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Gaining insight into how our immune systems combat COVID-19

Researchers have mapped the immune response of one of Australia’s first COVID-19 patients.

Image credit: Ani Kolleshi on Unsplash

In an important COVID-19 research development, a team of scientists has closely analyzed the immune response of a COVID-19 patient with mild-to-moderate symptoms, the first report of its kind to date.

The rapid study was carried out by researchers at SETREP-ID (Sentinel Travellers and Research Preparedness for Emerging Infectious Disease), part of APPRISE (the Australian Partnership for Preparedness Research on Infectious Disease Emergencies). The SETREP-ID research platform is dedicated to carrying out epidemiological, clinical, and laboratory testing of returned travelers in the face of an infectious disease outbreak like COVID-19.  

The monitored patient, a 47-year-old woman, was admitted with symptoms of non-severe but symptomatic infection — lethargy, sore throat, dry cough, chest pain, mild dyspnea (shortness of breath), and a low fever. Her symptoms were managed exclusively with intravenous fluid rehydration. No supplemental oxygen, antibiotics, steroids, or antiviral agents were given, and her symptoms disappeared completely thirteen days after they initially appeared.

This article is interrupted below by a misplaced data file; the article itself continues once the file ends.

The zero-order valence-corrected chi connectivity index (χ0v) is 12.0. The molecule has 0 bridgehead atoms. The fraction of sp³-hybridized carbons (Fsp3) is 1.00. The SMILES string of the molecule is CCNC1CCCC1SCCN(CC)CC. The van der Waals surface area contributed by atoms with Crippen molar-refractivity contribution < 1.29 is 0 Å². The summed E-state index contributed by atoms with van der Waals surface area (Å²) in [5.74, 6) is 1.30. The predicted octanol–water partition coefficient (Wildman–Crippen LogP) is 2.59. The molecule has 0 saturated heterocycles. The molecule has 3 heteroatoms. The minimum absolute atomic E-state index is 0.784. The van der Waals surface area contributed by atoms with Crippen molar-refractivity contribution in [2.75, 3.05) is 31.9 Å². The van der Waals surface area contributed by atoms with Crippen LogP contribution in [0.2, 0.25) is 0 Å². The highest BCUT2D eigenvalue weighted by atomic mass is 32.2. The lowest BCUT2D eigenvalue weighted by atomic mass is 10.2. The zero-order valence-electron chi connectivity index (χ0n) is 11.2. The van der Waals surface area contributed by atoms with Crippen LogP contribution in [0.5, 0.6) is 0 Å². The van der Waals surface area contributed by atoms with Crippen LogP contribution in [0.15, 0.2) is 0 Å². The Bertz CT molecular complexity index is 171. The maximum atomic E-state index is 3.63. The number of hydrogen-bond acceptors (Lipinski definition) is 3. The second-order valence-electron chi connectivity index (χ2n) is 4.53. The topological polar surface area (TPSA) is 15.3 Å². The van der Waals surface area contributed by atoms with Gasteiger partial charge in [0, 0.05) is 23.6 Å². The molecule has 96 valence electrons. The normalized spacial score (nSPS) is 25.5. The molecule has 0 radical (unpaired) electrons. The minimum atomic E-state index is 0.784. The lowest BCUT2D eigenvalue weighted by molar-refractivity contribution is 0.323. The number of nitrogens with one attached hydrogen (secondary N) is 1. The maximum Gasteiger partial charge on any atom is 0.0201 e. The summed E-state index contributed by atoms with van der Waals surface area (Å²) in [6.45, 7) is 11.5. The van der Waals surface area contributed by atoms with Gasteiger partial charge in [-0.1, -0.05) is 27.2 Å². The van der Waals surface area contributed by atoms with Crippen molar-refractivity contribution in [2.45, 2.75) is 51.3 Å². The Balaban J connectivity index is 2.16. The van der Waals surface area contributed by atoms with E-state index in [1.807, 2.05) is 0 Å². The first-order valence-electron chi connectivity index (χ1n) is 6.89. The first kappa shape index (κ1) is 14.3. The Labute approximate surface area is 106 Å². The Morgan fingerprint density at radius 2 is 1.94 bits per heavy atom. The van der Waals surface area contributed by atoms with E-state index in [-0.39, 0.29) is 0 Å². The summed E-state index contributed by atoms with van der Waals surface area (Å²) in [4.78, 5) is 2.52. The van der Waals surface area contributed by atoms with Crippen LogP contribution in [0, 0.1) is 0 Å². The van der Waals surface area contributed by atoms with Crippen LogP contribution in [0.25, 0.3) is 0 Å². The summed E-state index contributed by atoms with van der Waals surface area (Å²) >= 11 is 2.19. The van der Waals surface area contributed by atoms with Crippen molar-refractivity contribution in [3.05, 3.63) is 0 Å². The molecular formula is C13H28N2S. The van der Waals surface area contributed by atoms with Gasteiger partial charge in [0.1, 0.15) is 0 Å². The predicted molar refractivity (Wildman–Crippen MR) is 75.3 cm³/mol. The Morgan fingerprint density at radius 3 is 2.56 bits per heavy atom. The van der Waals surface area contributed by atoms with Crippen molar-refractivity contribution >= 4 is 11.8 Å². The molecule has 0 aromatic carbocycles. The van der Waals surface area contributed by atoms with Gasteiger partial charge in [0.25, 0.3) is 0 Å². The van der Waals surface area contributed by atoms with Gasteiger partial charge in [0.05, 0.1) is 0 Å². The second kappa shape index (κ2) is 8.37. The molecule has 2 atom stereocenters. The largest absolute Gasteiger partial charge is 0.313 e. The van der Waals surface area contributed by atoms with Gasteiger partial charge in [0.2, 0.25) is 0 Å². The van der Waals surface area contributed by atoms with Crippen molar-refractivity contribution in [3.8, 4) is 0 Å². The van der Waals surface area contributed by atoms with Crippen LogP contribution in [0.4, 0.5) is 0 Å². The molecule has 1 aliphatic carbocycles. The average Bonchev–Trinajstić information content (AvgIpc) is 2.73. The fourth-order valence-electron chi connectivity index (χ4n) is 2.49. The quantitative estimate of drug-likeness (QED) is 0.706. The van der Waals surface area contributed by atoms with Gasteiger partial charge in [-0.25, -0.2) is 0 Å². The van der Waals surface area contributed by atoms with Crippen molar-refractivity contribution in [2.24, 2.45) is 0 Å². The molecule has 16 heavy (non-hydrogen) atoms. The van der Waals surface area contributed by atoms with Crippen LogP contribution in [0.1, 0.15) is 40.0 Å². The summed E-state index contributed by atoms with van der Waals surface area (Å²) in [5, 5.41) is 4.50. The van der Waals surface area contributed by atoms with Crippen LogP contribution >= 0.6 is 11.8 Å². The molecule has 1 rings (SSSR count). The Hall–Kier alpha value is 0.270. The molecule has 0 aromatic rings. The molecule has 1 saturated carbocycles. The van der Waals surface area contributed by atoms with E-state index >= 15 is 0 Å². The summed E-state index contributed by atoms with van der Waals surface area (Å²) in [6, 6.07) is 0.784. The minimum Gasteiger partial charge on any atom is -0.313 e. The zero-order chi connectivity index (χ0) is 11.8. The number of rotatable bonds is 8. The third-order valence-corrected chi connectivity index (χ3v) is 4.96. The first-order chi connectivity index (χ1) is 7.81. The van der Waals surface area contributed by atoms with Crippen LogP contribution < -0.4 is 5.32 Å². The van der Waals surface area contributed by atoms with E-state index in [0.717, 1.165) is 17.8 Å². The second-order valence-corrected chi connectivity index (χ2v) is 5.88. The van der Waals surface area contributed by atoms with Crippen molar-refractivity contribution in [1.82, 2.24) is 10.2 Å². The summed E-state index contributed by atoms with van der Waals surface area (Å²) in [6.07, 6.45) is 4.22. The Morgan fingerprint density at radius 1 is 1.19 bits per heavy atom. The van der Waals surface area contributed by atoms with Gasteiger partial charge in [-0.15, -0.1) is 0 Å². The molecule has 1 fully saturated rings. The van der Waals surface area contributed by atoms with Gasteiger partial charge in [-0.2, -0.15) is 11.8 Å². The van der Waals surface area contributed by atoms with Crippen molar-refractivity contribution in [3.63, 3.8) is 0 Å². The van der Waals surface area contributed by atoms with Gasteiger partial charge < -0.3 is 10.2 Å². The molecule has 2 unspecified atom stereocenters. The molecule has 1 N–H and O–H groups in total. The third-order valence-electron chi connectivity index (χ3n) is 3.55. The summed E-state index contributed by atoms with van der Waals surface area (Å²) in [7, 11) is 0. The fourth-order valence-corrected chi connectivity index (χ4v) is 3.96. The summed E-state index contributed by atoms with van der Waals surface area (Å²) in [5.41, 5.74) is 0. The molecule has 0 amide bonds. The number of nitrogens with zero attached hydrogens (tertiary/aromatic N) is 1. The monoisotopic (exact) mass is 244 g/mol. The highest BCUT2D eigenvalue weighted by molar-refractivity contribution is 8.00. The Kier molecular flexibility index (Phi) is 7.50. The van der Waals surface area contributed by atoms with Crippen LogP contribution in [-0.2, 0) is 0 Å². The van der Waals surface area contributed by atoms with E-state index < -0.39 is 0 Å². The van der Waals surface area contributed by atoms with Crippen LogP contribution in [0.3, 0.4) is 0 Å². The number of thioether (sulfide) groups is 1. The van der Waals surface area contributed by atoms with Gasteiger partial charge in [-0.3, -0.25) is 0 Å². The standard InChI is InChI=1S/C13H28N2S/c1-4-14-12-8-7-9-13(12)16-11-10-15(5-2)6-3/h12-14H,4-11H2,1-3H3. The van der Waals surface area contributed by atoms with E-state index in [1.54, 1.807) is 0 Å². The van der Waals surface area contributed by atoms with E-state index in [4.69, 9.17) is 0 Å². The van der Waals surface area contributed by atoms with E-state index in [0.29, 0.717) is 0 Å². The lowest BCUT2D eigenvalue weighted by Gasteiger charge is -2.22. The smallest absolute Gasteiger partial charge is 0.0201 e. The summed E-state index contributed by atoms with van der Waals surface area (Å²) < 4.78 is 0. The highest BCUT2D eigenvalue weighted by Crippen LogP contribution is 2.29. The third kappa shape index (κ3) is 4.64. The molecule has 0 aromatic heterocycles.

By monitoring the patient’s immune response throughout the infection, the researchers found evidence of various immune cells — antibody-secreting cells (ASCs), follicular helper T cells (TFH cells), and activated CD4+ and CD8+ T cells — along with IgM and IgG SARS-CoV-2-binding antibodies, in the her bloodstream before symptoms were completely resolved.

“We showed that even though COVID-19 is caused by a new virus, in an otherwise healthy person, a robust immune response across different cell types was associated with clinical recovery, similar to what we see in influenza,” Professor Katherine Kedzierska, an author on the Nature Medicine study, said in a University of Melbourne news piece on March 17th.

The authors propose that the immune parameters they established should be further characterized in larger studies of COVID-19 patients with varying disease severities. This could help researchers to predict disease outcomes and develop new interventions to potentially mitigate disease severity and/or lead to vaccine candidates.

Dr. Irani Thevarajan, the study’s lead author, stated: “We hope to now expand our work nationally and internationally to understand why some people die from COVID-19, and build further knowledge to assist in the rapid response of COVID-19 and future emerging viruses.”

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